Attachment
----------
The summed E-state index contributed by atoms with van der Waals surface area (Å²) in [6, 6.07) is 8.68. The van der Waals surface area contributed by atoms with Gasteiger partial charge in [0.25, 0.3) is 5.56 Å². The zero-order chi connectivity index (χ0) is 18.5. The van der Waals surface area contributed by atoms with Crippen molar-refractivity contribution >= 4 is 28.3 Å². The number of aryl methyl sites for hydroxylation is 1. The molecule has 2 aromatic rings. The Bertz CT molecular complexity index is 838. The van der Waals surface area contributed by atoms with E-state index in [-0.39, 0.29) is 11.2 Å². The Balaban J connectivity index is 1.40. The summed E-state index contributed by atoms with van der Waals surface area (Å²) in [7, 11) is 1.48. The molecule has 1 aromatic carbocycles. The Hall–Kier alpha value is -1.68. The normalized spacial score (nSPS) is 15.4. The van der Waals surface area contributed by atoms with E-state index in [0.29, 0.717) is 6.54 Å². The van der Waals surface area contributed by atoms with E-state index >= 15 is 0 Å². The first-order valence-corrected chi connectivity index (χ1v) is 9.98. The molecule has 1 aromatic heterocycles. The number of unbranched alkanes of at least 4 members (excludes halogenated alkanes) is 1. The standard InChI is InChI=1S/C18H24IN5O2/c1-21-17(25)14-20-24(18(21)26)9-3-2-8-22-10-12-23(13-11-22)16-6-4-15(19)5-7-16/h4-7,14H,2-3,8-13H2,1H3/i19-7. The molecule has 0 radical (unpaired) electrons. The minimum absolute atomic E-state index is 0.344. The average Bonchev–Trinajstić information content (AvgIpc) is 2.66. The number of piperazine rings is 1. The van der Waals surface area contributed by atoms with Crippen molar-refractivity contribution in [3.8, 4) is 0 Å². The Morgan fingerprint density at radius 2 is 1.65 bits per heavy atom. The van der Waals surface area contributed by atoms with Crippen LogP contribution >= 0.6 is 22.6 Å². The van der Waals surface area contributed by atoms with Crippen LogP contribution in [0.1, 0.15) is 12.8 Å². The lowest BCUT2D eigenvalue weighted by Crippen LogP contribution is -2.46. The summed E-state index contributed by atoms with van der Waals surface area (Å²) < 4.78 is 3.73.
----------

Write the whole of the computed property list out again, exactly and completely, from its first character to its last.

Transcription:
The summed E-state index contributed by atoms with van der Waals surface area (Å²) in [6, 6.07) is 8.68. The van der Waals surface area contributed by atoms with Gasteiger partial charge in [0.25, 0.3) is 5.56 Å². The zero-order chi connectivity index (χ0) is 18.5. The van der Waals surface area contributed by atoms with Crippen molar-refractivity contribution >= 4 is 28.3 Å². The number of aryl methyl sites for hydroxylation is 1. The molecule has 2 aromatic rings. The Bertz CT molecular complexity index is 838. The van der Waals surface area contributed by atoms with E-state index in [-0.39, 0.29) is 11.2 Å². The Balaban J connectivity index is 1.40. The summed E-state index contributed by atoms with van der Waals surface area (Å²) in [7, 11) is 1.48. The molecule has 1 aromatic carbocycles. The Hall–Kier alpha value is -1.68. The normalized spacial score (nSPS) is 15.4. The van der Waals surface area contributed by atoms with E-state index in [0.29, 0.717) is 6.54 Å². The van der Waals surface area contributed by atoms with E-state index >= 15 is 0 Å². The first-order valence-corrected chi connectivity index (χ1v) is 9.98. The molecule has 1 aromatic heterocycles. The number of unbranched alkanes of at least 4 members (excludes halogenated alkanes) is 1. The standard InChI is InChI=1S/C18H24IN5O2/c1-21-17(25)14-20-24(18(21)26)9-3-2-8-22-10-12-23(13-11-22)16-6-4-15(19)5-7-16/h4-7,14H,2-3,8-13H2,1H3/i19-7. The molecule has 0 radical (unpaired) electrons. The minimum absolute atomic E-state index is 0.344. The average Bonchev–Trinajstić information content (AvgIpc) is 2.66. The number of piperazine rings is 1. The van der Waals surface area contributed by atoms with Crippen molar-refractivity contribution in [3.8, 4) is 0 Å². The Morgan fingerprint density at radius 2 is 1.65 bits per heavy atom. The van der Waals surface area contributed by atoms with Crippen LogP contribution >= 0.6 is 22.6 Å². The van der Waals surface area contributed by atoms with Crippen LogP contribution in [0.1, 0.15) is 12.8 Å². The lowest BCUT2D eigenvalue weighted by Crippen LogP contribution is -2.46. The summed E-state index contributed by atoms with van der Waals surface area (Å²) < 4.78 is 3.73.